The Keystone Pipeline Dilemma

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TransCanada Corp (the Alberta-based company that builds, owns, and operates Keystone XL pipeline project) aims to link the Canadian heavy oil sands to refineries on the Gulf Coast in United States. According to Canadian Association of Petroleum Producers, Canada has the third largest oil reserves total with 174 billion barrels (behind Venezuela and Saudi Arabia), while the oil sands in Alberta, Saskatchewan, and offshore by Newfoundland and Labrador compose more than 96 % of this Canadian resource (CAPP). Although building the Keystone pipeline reduces America’s dependence on oil from the Middle East and other countries, environmental groups seem to oppose the project. Nevertheless, there are forces behind the Keystone project that make it contentious.

The Keystone Status

Originally planned to cover 1,179-mile (1,897 km) with 36-inch-diameter crude oil pipeline that began in Hardisty, Alberta, and extended south to Steele City, Nebraska, the Keystone XL pipeline has since undergone multiple expansions (TransCanada). The southern Keystone XL section is expected to be finished by the end October 2013 and the middle portion has already been completed. The northernmost portion, originating at Cushing, as well as the addition of a terminal at Cushing, still remained to be completed. The Gulf Coast pipeline to Nederland (Texas) from Cushing (Oklahoma), aims to speed the flow of crude out of Cushing, the delivery point for West Texas Intermediate futures traded on the New York Mercantile Exchange (NYMEX).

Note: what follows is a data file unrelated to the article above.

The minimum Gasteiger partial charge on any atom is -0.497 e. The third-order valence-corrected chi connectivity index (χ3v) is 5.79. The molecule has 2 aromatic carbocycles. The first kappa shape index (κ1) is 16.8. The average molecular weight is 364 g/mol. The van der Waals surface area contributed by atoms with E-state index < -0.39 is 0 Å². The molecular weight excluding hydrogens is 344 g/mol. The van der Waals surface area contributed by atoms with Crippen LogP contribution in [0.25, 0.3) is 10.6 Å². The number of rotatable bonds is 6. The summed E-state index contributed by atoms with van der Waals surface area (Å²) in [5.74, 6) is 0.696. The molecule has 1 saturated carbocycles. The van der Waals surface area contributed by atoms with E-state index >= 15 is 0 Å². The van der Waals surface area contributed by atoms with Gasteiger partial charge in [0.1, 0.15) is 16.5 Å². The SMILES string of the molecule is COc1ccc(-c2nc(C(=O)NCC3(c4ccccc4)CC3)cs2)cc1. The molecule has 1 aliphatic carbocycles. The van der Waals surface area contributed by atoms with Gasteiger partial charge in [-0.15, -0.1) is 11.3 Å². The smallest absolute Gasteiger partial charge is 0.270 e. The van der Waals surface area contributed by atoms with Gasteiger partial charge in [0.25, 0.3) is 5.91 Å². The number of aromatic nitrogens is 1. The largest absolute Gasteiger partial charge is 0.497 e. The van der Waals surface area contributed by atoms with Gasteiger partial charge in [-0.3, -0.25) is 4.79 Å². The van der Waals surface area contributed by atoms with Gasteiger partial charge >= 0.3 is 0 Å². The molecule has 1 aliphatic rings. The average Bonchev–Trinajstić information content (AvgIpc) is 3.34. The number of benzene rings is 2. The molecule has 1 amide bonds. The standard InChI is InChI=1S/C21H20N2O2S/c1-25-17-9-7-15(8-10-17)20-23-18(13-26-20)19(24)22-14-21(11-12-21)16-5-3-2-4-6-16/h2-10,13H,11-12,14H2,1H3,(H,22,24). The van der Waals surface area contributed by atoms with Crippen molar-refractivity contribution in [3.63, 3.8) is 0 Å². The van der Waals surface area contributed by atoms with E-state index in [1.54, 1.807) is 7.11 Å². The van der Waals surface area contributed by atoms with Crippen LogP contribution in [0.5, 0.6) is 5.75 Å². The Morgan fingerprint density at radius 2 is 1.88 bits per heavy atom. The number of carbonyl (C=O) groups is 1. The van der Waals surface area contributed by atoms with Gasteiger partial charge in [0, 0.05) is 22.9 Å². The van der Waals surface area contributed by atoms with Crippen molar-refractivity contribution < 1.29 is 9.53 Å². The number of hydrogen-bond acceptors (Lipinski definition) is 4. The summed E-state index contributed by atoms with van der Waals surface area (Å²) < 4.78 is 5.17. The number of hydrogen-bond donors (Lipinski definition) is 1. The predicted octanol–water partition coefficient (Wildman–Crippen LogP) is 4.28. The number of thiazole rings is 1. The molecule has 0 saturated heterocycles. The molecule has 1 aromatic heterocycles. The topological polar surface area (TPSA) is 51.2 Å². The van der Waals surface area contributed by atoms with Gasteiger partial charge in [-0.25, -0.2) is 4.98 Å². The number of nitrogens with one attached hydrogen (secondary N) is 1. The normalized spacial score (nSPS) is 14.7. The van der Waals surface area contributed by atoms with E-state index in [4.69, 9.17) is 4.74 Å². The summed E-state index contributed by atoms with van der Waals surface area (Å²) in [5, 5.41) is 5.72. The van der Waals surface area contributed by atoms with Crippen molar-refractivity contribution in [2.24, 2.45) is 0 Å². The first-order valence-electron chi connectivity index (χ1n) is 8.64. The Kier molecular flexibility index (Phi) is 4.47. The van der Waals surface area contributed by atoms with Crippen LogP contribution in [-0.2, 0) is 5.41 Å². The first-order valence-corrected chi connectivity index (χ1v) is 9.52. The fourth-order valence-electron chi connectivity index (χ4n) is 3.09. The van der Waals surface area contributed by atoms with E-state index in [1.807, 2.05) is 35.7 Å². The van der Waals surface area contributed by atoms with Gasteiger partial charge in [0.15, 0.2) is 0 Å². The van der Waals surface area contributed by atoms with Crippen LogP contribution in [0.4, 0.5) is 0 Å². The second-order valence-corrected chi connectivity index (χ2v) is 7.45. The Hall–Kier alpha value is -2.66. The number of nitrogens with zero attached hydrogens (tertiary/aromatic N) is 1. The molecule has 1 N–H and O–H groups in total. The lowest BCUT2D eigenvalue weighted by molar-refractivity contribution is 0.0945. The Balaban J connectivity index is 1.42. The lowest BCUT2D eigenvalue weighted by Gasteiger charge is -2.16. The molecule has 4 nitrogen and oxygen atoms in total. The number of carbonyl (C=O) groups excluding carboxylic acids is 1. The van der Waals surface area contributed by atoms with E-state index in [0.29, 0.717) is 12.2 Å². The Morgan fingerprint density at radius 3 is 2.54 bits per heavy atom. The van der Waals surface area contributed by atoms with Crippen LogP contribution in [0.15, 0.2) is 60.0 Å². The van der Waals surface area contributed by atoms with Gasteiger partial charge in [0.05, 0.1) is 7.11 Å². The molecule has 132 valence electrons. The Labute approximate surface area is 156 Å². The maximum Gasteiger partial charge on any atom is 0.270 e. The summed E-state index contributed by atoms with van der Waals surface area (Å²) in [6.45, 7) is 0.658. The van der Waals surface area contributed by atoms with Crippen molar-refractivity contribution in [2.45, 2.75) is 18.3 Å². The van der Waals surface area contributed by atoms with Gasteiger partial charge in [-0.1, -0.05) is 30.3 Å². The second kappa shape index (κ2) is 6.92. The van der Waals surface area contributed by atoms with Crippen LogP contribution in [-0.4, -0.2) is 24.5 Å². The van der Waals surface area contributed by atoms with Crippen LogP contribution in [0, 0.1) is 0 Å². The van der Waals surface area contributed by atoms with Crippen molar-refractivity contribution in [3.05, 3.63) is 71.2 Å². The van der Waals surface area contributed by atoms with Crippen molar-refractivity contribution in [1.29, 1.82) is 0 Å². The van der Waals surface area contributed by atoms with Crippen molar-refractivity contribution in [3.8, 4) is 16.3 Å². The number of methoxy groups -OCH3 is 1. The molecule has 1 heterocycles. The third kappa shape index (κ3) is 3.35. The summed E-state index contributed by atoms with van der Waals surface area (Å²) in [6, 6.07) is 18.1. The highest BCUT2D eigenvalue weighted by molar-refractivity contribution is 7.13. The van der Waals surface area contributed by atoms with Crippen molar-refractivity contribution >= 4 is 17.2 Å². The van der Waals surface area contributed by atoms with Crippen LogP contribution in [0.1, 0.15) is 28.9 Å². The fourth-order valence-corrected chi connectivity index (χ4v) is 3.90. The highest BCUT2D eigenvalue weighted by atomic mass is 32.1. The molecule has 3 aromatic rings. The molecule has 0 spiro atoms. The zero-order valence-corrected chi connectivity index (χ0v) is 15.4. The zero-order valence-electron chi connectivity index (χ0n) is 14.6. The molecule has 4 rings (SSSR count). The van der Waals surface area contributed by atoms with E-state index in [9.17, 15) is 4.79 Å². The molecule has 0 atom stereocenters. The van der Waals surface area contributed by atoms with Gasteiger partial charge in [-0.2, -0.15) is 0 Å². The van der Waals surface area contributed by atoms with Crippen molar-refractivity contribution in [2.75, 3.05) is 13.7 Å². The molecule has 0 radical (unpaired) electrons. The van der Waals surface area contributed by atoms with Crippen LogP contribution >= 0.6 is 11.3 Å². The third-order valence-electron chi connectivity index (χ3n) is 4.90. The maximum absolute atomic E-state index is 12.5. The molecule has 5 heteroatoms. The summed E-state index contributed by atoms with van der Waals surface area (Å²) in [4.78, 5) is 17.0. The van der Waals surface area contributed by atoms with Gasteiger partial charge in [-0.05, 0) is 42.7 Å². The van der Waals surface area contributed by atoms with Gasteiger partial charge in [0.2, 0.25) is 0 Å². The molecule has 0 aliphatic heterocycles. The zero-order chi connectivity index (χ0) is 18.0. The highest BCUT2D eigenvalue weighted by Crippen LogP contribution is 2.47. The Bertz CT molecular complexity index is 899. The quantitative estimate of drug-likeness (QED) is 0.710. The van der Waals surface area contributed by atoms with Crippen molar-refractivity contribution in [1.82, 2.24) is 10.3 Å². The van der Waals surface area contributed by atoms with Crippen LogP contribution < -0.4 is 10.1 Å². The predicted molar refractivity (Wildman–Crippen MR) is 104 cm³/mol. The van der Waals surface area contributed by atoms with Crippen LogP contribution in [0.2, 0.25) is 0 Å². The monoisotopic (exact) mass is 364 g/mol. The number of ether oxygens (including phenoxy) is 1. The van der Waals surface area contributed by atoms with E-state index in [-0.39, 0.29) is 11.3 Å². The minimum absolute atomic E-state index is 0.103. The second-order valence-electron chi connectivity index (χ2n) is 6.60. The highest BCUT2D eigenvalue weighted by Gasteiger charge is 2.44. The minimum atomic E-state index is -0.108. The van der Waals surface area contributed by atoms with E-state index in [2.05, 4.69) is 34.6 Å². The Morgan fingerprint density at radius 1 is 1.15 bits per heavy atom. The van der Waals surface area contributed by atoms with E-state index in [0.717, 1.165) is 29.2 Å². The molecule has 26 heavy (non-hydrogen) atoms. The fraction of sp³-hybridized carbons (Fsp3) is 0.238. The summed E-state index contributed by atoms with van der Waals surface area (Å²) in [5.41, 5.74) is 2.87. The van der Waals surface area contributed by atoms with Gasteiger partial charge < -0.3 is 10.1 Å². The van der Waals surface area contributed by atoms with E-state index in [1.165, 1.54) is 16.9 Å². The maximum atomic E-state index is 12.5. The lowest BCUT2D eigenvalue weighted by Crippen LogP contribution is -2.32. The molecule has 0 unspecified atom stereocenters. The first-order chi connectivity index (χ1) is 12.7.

Keystone XL Pipeline
Figure 1: Keystone Pipeline Project Route Map. Source: Keystone Pipeline.